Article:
Country conscious

Azadeh Jahanbegloo, senior lecturer at Wright State, says her native Iran has become an unfamiliar land

Azadeh Jahanbegloo, a senior lecturer of sociology, is now a U.S. citizen who calls America home, but never got to say goodbye to her past. (Photo by Erin Pence)

Hanging on her office wall in Millett Hall is a painting that depicts a carpet bazaar in 18th century Persia. It’s a reminder for Azadeh Jahanbegloo — a reminder of the joy of growing up in what is now Iran and the pain of realizing that she may never have another chance to go home again.

For the past 30 years, Jahanbegloo has taught sociology at Wright State University. She and her husband left Iran in 1976 to pursue educational opportunities in the United States and then had to remain on U.S. soil following the 1979 revolution that toppled the Shah of Iran and resulted in establishment of the Islamic Republic. A return trip to Iran could have meant prison or death.

And even though Jahanbegloo has been able to safely return to Iran a few times in recent years, she found it vastly changed — a strange, unfamiliar land.

“I’m homesick because I didn’t say goodbye to my past,” she said.

Don’t get Jahanbegloo wrong. She is a U.S. citizen who loves America and calls it home. It’s just that the pangs of the past — her education-minded parents, her thrilling days at the University of Tehran, falling in love with her future husband and doing important social work for those in need — sometimes pull at her heartstrings.

Jahanbegloo was born and grew up in Tehran in a lower middle-class home. Her father was an office worker. Her mother, a strong believer in education and “quite a feminist for her time,” pushed Jahanbegloo to pursue college.

Jahanbegloo won a full scholarship to the University of Tehran, became a first-generation college student in a country in which only the best and the brightest are afforded the privilege of higher education and studied social work.

“I always wanted to find out more about what was going on in society and if there was anything I could do to help people,” she said.

It was while waiting in line for a bus to take her to school that she met Hassan Rahmanian, a fellow university student. Because public displays of affection between members of the opposite sex were frowned upon, the two would meet in the university library and study sitting side by side. Rahmanian would bring rose flowers inscripted with love notes on each individual petal.

“It was quite romantic,” Jahanbegloo recalled. “He couldn’t express himself freely in public.”

The couple became political activists, taking part in student protests against the shah in 1969-70, a very dangerous practice.

After Jahanbegloo received her bachelor’s degree in social work in 1974, she worked as a social worker in Tehran for several years. She had clients in schools, low-income housing projects, juvenile detention centers, prisons and even brothels. She also did rehabilitation work with people with disabilities.

In 1978, Jahanbegloo and her husband — who received a full scholarship to complete his doctoral program in political economy because he was the valedictorian in the master’s program at the University of Tehran — moved to the United States after he was accepted at the University of Pittsburgh.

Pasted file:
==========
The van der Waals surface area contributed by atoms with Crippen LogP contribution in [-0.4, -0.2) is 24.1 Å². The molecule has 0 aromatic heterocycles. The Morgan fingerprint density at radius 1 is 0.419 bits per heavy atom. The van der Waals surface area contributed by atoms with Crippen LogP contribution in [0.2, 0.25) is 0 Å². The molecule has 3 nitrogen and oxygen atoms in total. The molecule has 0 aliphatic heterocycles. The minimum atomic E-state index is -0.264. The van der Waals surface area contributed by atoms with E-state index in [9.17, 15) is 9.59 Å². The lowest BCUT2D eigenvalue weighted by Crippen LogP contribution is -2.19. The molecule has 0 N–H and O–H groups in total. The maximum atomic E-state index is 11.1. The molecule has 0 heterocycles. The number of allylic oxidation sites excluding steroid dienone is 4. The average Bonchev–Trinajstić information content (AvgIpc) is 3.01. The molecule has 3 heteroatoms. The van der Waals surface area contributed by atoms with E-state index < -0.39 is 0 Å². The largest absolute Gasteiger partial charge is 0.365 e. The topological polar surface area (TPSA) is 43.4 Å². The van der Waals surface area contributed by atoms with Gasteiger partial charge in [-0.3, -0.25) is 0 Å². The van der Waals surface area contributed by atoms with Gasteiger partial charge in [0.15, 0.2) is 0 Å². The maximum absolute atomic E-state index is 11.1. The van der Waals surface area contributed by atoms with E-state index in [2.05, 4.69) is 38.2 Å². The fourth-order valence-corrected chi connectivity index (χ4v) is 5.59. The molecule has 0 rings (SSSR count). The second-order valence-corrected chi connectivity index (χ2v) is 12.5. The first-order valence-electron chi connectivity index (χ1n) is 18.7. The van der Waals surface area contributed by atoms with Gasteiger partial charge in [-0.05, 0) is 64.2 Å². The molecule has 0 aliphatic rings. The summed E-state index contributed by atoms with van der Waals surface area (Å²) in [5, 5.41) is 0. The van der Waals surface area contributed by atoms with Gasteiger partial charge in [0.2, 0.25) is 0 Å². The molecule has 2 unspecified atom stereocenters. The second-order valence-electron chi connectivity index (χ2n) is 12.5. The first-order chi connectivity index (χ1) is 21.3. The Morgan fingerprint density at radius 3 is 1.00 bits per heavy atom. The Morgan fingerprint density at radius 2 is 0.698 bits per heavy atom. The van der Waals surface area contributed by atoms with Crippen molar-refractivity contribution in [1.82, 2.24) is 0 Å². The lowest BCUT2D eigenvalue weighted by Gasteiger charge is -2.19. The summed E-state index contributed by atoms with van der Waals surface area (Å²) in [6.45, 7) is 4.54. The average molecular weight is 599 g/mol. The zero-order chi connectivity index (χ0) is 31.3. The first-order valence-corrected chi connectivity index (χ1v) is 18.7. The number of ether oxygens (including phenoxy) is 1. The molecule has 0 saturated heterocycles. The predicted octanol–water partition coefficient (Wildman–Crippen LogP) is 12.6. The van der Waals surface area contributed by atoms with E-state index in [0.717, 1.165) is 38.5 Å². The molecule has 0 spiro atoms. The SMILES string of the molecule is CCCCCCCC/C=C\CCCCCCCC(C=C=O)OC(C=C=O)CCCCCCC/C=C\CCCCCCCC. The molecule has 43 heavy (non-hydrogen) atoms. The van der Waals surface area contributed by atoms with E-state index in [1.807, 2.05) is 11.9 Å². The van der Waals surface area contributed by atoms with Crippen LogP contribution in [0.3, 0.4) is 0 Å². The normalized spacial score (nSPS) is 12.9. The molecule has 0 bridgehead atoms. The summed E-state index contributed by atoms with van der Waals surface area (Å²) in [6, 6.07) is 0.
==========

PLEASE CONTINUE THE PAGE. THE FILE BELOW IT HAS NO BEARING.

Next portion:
The couple expected to return to Iran after completing their studies, so they left their native land with just one clothing-filled suitcase. After the revolution in 1979, the new Iranian government terminated her husband’s scholarship.

The couple feared returning to Iran. Some of their friends who did were arrested when they landed at the airport in Tehran. Two others were later executed.

Jahanbegloo’s husband received a teaching fellowship at Pitt, and the couple spent the next nine years in Pittsburgh. They obtained visas, green cards and finally U.S. citizenship.

At Pitt, Jahanbegloo took courses in sociology, mastered English along the way, earned her master’s degree in sociology and nearly complete her Ph.D. After her husband obtained his Ph.D., he got a job at Antioch College in Yellow Springs, Ohio, teaching courses in political economy and management. The couple moved to Ohio in 1986.

That same year, Jahanbegloo joined the faculty at Wright State as an adjunct and over the years also taught at Miami University, Miami-Middletown, Wittenberg University, Clark State Community College, Wilmington College and the prisons in Lebanon and Warren County.

Jahanbegloo is currently a senior lecturer in sociology at Wright State and is teaching Introduction to Sociology.

“Because of my personal experience, I came to realize that how important sociology is in having a clearer understanding of what is going on in societies both locally and globally,” she said. “It gives you tools that enable you to see things through a different lens.”

She said studying sociology also gives students an empathy for other people, an insight into their own lives and behavior, and a better understanding of how they can control their own futures. In addition, she said, it is a good way to acquire knowledge and make informed and smarter decisions in the democratic process.

Jahanbegloo said the U.S. immigration ban executive order, if upheld by the courts, will affect Iranians. And even though she is protected by her U.S. citizenship, it makes her wonder whether she’s not welcomed in America because of her ethnic background.

“Emotionally, it hurts,” she said. “Where is home then? Not Iran. Not America? Then where?”

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